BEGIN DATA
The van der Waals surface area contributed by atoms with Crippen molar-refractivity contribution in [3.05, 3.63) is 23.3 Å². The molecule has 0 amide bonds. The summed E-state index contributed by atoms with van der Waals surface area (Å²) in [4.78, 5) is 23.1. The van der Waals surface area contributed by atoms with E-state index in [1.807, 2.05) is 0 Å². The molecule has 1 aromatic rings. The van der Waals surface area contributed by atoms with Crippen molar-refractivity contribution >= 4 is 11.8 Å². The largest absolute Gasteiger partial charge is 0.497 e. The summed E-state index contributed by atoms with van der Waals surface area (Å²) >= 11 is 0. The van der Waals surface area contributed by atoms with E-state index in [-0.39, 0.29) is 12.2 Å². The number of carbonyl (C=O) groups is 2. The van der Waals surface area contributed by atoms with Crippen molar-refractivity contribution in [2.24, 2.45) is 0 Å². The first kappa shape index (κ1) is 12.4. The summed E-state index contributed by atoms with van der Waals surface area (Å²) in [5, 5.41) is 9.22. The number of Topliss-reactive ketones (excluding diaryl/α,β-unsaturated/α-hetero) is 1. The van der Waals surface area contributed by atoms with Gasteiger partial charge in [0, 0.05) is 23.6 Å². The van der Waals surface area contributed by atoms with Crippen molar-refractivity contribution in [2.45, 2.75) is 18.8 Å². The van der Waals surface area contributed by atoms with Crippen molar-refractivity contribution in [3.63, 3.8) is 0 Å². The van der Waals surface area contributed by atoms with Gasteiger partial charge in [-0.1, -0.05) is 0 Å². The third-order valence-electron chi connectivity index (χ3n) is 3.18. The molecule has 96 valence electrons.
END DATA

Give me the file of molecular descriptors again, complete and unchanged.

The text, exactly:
The van der Waals surface area contributed by atoms with Crippen molar-refractivity contribution in [3.05, 3.63) is 23.3 Å². The molecule has 0 amide bonds. The summed E-state index contributed by atoms with van der Waals surface area (Å²) in [4.78, 5) is 23.1. The van der Waals surface area contributed by atoms with E-state index in [1.807, 2.05) is 0 Å². The molecule has 1 aromatic rings. The van der Waals surface area contributed by atoms with Crippen molar-refractivity contribution >= 4 is 11.8 Å². The largest absolute Gasteiger partial charge is 0.497 e. The summed E-state index contributed by atoms with van der Waals surface area (Å²) >= 11 is 0. The van der Waals surface area contributed by atoms with E-state index in [-0.39, 0.29) is 12.2 Å². The number of carbonyl (C=O) groups is 2. The van der Waals surface area contributed by atoms with Crippen molar-refractivity contribution in [2.24, 2.45) is 0 Å². The first kappa shape index (κ1) is 12.4. The summed E-state index contributed by atoms with van der Waals surface area (Å²) in [5, 5.41) is 9.22. The number of Topliss-reactive ketones (excluding diaryl/α,β-unsaturated/α-hetero) is 1. The van der Waals surface area contributed by atoms with Gasteiger partial charge in [0, 0.05) is 23.6 Å². The van der Waals surface area contributed by atoms with Crippen molar-refractivity contribution in [2.45, 2.75) is 18.8 Å². The van der Waals surface area contributed by atoms with Crippen molar-refractivity contribution in [3.63, 3.8) is 0 Å². The van der Waals surface area contributed by atoms with Gasteiger partial charge in [-0.1, -0.05) is 0 Å². The third-order valence-electron chi connectivity index (χ3n) is 3.18. The molecule has 96 valence electrons.